Busy weekend for Chelsea as owner Roman Abramovich relinquishes control and the Blues lose the League Cup final to Liverpool.
Wembley Stadium’s East Stand quickly emptied. As Jürgen Klopp and Liverpool FC celebrated winning the League Cup (11:10 on penalties) with the fans who had traveled with them, thousands of Chelsea fans rushed underground in their blue jerseys.
Your thoughts on the way home should not only have turned to the lost final, but also to the uncertain future of your Chelsea FC. After the owner of the Russian club, Roman Abramowitsch, announced a partial withdrawal as an indirect consequence of the invasion of Ukraine, it is not clear how the world club champion will continue.
Nothing has changed for Chelsea yet
Thomas Tuchel initially does not expect any effect. “I don’t think anything changes for me on a day-to-day basis,” the Chelsea manager said after Sunday’s game. He is in close contact with sports director Marina Granowskaja and technical advisor Petr Cech. “I take care of the first team, I give my contribution and I do my best to win football games”. On Friday, however, Tuchel admitted that the Russian invasion of Ukraine brought “a lot of uncertainty” to Chelsea. “We shouldn’t pretend this isn’t a problem,” Tuchel said.
In fact, nothing has changed at all. Up to this point. It is true that the 55-year-old Abramovich, in a memorable statement that did not mention the war in Ukraine, announced that he would hand over control of the club to the managers of the Chelsea Charitable Foundation. But first they have to agree. But charities like the Chelsea Foundation have strict rules. The fact that administrators are suddenly supposed to be in charge of the fate of the football club at the same time may conflict with this.
Sanctions demands are getting louder
And even if the trustees of the foundation suddenly make the sporting decisions, Abramovich retains his shares, remains the owner and ultimately has the say in Chelsea. Although he no longer has a British visa, insiders say Abramovich has no interest in parting ways with the London club, which has won every possible domestic and international title during his nearly 20-year reign.
But what if the British government gets serious and imposes sanctions on the Russian oligarch? So far, that has not happened, despite Prime Minister Boris Johnson falsely claiming it in Parliament. But the demands in Britain are getting stronger. Labor MP Chris Bryant urged the government to freeze Abramovich’s assets and take Chelsea away from him.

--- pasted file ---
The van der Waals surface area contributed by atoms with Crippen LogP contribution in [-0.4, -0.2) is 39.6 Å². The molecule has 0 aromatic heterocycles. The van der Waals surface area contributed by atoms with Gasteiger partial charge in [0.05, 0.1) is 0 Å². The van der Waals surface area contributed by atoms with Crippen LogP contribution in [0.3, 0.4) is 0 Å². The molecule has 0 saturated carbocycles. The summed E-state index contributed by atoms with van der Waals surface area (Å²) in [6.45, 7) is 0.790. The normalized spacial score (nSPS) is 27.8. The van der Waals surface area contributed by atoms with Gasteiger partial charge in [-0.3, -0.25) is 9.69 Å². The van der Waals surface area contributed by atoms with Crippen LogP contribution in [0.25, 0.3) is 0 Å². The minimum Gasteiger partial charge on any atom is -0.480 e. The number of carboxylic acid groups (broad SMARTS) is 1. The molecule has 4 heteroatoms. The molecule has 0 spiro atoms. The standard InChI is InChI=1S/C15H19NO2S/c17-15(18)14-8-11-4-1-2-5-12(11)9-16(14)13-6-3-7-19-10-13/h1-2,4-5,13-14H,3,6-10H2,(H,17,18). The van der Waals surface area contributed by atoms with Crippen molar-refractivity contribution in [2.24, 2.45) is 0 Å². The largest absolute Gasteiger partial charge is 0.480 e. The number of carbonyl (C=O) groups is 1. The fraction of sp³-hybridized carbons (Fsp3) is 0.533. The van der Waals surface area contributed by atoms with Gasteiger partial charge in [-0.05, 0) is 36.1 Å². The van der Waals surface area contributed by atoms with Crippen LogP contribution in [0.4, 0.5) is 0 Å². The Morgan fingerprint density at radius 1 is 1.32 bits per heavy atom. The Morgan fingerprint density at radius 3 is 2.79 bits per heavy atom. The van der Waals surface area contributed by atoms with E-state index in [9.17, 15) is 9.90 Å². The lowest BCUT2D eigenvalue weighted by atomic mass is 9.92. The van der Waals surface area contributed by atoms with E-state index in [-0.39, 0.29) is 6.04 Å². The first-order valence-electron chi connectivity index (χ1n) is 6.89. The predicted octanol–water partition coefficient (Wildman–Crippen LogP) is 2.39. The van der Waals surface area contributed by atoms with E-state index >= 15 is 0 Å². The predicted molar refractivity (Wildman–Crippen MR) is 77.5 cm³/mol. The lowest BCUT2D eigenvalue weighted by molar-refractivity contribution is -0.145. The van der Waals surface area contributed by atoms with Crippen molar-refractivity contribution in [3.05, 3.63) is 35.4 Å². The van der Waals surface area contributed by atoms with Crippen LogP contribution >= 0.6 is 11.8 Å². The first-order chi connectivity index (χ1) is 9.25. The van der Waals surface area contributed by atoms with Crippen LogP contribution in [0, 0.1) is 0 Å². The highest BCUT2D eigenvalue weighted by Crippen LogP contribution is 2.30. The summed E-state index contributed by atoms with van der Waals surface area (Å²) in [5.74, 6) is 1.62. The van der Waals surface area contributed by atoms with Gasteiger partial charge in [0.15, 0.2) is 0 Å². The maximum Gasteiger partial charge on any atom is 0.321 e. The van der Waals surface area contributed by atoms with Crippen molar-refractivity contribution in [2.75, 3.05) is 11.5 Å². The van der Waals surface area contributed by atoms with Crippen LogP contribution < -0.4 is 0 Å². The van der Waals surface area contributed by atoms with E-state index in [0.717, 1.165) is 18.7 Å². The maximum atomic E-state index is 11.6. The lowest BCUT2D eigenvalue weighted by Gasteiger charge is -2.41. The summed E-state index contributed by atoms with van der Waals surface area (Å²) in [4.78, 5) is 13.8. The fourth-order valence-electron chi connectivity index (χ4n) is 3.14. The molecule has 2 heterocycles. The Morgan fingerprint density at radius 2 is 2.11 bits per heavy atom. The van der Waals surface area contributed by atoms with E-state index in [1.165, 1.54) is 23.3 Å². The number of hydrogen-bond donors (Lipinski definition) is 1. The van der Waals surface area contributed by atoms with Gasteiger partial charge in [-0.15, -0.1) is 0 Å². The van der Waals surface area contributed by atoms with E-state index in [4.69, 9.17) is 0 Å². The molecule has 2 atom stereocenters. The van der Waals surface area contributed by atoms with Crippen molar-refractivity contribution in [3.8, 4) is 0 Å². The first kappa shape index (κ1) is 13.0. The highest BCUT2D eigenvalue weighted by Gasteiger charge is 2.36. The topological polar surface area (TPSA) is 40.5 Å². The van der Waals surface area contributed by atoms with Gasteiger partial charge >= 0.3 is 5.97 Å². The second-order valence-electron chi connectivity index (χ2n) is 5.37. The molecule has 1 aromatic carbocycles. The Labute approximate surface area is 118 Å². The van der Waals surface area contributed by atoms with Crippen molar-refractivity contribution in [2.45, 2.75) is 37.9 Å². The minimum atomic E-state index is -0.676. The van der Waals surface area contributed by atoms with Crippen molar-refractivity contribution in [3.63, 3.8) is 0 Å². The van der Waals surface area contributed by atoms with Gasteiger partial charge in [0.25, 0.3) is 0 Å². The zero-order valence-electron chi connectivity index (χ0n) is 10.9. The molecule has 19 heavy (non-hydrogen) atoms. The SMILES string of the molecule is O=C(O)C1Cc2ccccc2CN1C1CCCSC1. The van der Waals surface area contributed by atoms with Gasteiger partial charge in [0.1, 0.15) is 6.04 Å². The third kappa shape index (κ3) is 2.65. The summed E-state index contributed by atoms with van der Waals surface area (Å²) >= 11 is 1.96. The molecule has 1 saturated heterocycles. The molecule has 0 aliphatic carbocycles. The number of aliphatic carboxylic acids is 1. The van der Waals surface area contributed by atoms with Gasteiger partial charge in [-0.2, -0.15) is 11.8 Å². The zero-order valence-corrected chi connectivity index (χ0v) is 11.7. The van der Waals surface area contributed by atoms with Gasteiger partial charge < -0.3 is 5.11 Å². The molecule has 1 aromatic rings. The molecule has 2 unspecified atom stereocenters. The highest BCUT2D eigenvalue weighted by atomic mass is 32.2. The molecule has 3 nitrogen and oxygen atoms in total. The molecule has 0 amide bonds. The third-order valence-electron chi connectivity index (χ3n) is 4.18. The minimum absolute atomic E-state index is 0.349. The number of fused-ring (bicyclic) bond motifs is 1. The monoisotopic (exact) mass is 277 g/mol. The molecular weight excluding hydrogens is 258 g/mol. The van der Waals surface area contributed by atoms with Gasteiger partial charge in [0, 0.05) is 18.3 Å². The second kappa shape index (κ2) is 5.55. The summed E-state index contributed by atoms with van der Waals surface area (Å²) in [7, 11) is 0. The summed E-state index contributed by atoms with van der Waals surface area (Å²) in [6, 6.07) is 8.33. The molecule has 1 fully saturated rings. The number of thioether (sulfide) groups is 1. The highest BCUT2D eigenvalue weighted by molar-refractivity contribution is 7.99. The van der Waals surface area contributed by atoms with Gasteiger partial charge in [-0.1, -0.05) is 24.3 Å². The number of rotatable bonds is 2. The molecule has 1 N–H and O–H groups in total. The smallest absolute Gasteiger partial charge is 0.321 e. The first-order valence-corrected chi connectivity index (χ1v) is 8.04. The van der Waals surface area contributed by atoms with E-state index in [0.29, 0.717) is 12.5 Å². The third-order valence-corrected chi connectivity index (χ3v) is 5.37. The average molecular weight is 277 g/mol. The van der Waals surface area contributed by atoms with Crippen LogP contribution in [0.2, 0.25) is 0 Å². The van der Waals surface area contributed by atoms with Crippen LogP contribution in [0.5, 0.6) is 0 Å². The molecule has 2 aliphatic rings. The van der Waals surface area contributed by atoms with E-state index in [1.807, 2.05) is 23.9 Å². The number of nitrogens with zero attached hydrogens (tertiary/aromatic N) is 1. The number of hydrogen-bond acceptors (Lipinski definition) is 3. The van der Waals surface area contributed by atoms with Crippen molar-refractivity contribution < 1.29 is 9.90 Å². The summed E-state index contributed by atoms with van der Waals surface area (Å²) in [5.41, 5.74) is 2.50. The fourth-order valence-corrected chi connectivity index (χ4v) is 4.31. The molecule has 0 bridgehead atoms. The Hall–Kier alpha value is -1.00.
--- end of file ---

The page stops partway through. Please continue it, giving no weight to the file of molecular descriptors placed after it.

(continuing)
What that would mean for the loans of the equivalent of around €1.8bn, with which Abramovich’s holding company has helped Londoners achieve their many successes, is wide open. However, the example of Chelsea shows very clearly that getting involved with politically controversial owners can cause major problems. The Blues are not alone in this in the Premier League.
And there are other controversial owners.
More recently, the takeover of Newcastle United by a Saudi consortium caused outrage. The traditional club practically belongs to Saudi Arabia. His crown prince and de facto ruler, Mohammed bin Salman, has been accused of serious human rights violations. Strong criticism came from organizations such as Amnesty International and Human Rights Watch, which had previously criticized the Manchester City owners for similar reasons. Man City is owned by City Football Group of Abu Dhabi.
Wolverhampton Wanderers has been owned by Chinese holding company Fosun International since 2016. Behind this is also said to be Chinese President Xi Jinping’s desire for China to gain more influence in European football. The Chinese leadership has been criticized for human rights violations such as the persecution of the Uyghur minority and for its drastic censorship.
Meanwhile, it was revealed on Monday that Abramovich could take on an entirely new role with a view to the war in Ukraine. A spokesman for the Russian billionaire told the PA news agency that the Ukrainian side contacted Abramovich to mediate and help find a peaceful solution between Ukraine and Ukraine. Russia get. This will not only be followed with interest in London.
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